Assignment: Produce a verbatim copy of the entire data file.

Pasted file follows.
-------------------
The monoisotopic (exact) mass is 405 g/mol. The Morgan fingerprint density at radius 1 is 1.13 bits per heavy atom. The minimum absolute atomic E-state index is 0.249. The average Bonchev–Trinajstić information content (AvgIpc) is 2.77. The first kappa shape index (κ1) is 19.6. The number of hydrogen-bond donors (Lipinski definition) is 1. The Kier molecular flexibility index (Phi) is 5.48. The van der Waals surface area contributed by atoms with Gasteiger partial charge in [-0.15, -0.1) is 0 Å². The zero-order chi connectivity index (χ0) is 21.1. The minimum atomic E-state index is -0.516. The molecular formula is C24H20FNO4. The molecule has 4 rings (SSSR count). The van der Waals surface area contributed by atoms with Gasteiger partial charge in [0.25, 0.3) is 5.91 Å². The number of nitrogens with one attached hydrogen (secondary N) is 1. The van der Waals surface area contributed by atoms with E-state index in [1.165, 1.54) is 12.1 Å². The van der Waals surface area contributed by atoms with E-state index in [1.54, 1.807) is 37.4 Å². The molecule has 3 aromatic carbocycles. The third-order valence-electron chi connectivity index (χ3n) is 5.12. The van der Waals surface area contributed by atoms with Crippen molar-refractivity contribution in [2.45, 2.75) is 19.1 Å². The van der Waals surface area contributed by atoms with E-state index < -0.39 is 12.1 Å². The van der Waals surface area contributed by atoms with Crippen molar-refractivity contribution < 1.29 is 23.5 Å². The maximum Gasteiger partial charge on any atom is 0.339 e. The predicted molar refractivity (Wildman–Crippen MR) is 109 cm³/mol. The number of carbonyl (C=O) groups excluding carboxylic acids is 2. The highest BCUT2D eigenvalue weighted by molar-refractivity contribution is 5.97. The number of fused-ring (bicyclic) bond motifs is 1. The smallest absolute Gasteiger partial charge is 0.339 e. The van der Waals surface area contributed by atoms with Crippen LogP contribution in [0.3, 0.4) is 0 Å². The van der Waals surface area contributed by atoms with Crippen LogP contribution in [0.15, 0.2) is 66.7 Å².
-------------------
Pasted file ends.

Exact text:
The monoisotopic (exact) mass is 405 g/mol. The Morgan fingerprint density at radius 1 is 1.13 bits per heavy atom. The minimum absolute atomic E-state index is 0.249. The average Bonchev–Trinajstić information content (AvgIpc) is 2.77. The first kappa shape index (κ1) is 19.6. The number of hydrogen-bond donors (Lipinski definition) is 1. The Kier molecular flexibility index (Phi) is 5.48. The van der Waals surface area contributed by atoms with Gasteiger partial charge in [-0.15, -0.1) is 0 Å². The zero-order chi connectivity index (χ0) is 21.1. The minimum atomic E-state index is -0.516. The molecular formula is C24H20FNO4. The molecule has 4 rings (SSSR count). The van der Waals surface area contributed by atoms with Gasteiger partial charge in [0.25, 0.3) is 5.91 Å². The number of nitrogens with one attached hydrogen (secondary N) is 1. The van der Waals surface area contributed by atoms with E-state index in [1.165, 1.54) is 12.1 Å². The van der Waals surface area contributed by atoms with E-state index in [1.54, 1.807) is 37.4 Å². The molecule has 3 aromatic carbocycles. The third-order valence-electron chi connectivity index (χ3n) is 5.12. The van der Waals surface area contributed by atoms with Crippen molar-refractivity contribution in [2.45, 2.75) is 19.1 Å². The van der Waals surface area contributed by atoms with E-state index < -0.39 is 12.1 Å². The van der Waals surface area contributed by atoms with Crippen molar-refractivity contribution < 1.29 is 23.5 Å². The maximum Gasteiger partial charge on any atom is 0.339 e. The predicted molar refractivity (Wildman–Crippen MR) is 109 cm³/mol. The number of carbonyl (C=O) groups excluding carboxylic acids is 2. The highest BCUT2D eigenvalue weighted by molar-refractivity contribution is 5.97. The number of fused-ring (bicyclic) bond motifs is 1. The smallest absolute Gasteiger partial charge is 0.339 e. The van der Waals surface area contributed by atoms with Crippen LogP contribution in [0.3, 0.4) is 0 Å². The van der Waals surface area contributed by atoms with Crippen LogP contribution in [0.15, 0.2) is 66.7 Å².